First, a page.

Water- Consistent watering is important as it helps to prevent problems like blossom end rot and fruit cracking. Soil around new plants should be kept moist for the first few weeks. Established plants should be watered when the soil is dry to about 2-3 inches.
Fertilizer- Healthy tomato plants should not need any fertilizer until after they have set fruit. At fruit set, plants can be side-dressed with nitrogen fertilizer every 4 to 6 weeks, following instructions on the product label. To side-dress, place fertilizer at the sides of the growing plants in shallow grooves or on the soil surface, then thoroughly water the fertilizer into the root zone to assure effective use by the plants. If manure or preplanting fertilizer was used in preparing the planting site, reduce the rate of fertilizer application by one-half. Avoid applying more fertilizer than necessary, as excess nitrogen may be leached past the root zone and cause contamination of the groundwater supply.
Support- Tomatoes of all type need a strong support such as a cage trellis or stakes to keep plant upright and off the ground. Cages work well in the central valley heat. They can be made easily from hog wire with holes large enough to reach through to harvest.
Harvest- For best flavor, harvest when fruit are at full color for the variety—rich red, orange, or yellow. Ripe tomatoes should be stored at 55 to 70 degrees F (12.8 to 21.1C) to maintain their fresh, ripe flavor.
For more information on growing tomatoes visit ANR publication 8159 -Growing tomatoes in the home garden
Abiotic Disorders and Pests
Flower Drop and fail to set fruit can be caused by a number of factors including night temperatures below 55 o F, too much shade, excess nitrogen fertilizer, smog, or plants set out too early in the spring. The most common problem in our area though is daytime temperatures above 90o F. When temperatures cool they will set flowers again. Tapping on blossom stems 3 times aweek when flowers are open may improve pollination and fruit set.
Solar Yellowing Green Shoulders or Sunburn are all caused by high temperatures and overexposure to sun. They are prevented by maintaining plant vigor to produce adequate leaf cover, not pruning and providing partial shade during hours of most intense sunlight.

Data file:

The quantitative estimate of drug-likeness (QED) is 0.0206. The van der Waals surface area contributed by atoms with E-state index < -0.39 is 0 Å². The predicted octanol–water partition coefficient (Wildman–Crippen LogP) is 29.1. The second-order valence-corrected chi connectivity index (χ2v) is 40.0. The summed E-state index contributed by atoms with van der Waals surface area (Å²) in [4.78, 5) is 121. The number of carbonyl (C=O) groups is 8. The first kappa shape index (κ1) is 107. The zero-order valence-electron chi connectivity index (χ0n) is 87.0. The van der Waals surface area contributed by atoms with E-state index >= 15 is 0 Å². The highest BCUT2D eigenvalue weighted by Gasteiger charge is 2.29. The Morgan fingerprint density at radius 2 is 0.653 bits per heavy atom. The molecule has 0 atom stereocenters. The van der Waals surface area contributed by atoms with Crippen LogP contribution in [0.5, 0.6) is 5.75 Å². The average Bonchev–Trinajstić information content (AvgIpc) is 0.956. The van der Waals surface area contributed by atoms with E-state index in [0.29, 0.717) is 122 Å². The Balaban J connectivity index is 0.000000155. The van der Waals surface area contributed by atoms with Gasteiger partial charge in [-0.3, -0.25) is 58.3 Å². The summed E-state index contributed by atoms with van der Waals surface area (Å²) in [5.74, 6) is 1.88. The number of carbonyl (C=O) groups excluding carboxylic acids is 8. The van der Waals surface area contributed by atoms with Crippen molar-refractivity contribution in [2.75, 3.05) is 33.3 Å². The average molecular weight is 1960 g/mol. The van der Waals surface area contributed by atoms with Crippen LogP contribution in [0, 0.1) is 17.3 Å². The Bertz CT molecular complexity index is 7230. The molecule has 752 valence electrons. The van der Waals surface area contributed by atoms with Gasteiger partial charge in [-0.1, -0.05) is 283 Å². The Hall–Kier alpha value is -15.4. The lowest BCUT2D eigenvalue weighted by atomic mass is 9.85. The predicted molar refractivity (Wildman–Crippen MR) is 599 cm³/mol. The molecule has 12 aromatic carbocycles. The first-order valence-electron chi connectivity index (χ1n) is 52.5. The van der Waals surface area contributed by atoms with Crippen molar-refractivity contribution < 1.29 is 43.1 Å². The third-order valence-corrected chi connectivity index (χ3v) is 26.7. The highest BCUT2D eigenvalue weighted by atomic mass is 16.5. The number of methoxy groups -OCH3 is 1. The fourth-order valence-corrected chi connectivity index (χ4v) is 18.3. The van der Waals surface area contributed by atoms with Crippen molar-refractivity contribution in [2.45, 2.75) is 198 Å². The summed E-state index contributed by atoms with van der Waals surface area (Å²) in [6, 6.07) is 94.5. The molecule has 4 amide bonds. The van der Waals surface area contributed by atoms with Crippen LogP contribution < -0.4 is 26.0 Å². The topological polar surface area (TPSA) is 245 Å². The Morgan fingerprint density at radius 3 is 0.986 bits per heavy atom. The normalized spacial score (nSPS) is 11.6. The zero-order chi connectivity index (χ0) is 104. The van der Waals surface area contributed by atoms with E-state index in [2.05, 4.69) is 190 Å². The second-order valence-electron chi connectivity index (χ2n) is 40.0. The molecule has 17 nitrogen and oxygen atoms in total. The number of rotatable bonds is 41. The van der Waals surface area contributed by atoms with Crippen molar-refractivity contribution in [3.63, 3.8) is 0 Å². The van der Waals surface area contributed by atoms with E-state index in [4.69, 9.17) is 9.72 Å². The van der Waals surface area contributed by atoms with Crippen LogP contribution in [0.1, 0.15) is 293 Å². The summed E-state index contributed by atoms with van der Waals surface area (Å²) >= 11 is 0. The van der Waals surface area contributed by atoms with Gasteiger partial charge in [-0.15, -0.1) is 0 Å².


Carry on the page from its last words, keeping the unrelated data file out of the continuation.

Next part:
Aphids can be a problem but a handful of them won’t hurt a healthy plant but if shoots are covered with them or new leaves are curling blast them off with a strong jet of water or crush by hand.
Cutworms are green or brown caterpillars that curl into a C shape when disturbed. They eat young plants at the soil line at night. Control by hand-picking at night. Protect seedlings with cardboard collars or toothpicks inserted close and parallel to the stems.
Fruitworms also known as corn earworms are pale green or brown, one inch long. They burrow into the stem end of tomato fruit.
Control both these caterpillars by hand picking them in the early evening, when most active is most effective. Organic Bacillus thuringiensis or spinosad sprays can help with control. See IPM for precautions and application tips.
Stinkbugs can cause corky white patches under the skin of ripe tomatoes that don’t peel easily when cooking or canning the fruit. To control them Hand-pick stinkbugs or snip them with garden shears or drop into buckets of soapy water. Eliminate weeds around garden beds at least two weeks before planting.
Snails and slugs can be a problem particular if plants are on or near the ground. They can eat large chunks of ripening fruit if they have easy access but rarely bother foliage on mature tomatoes. Prevent problems with snails by using cages or stakes to keep them off the ground.
For more information on tomato pests and diseases visit the UC IPM page on tomatoes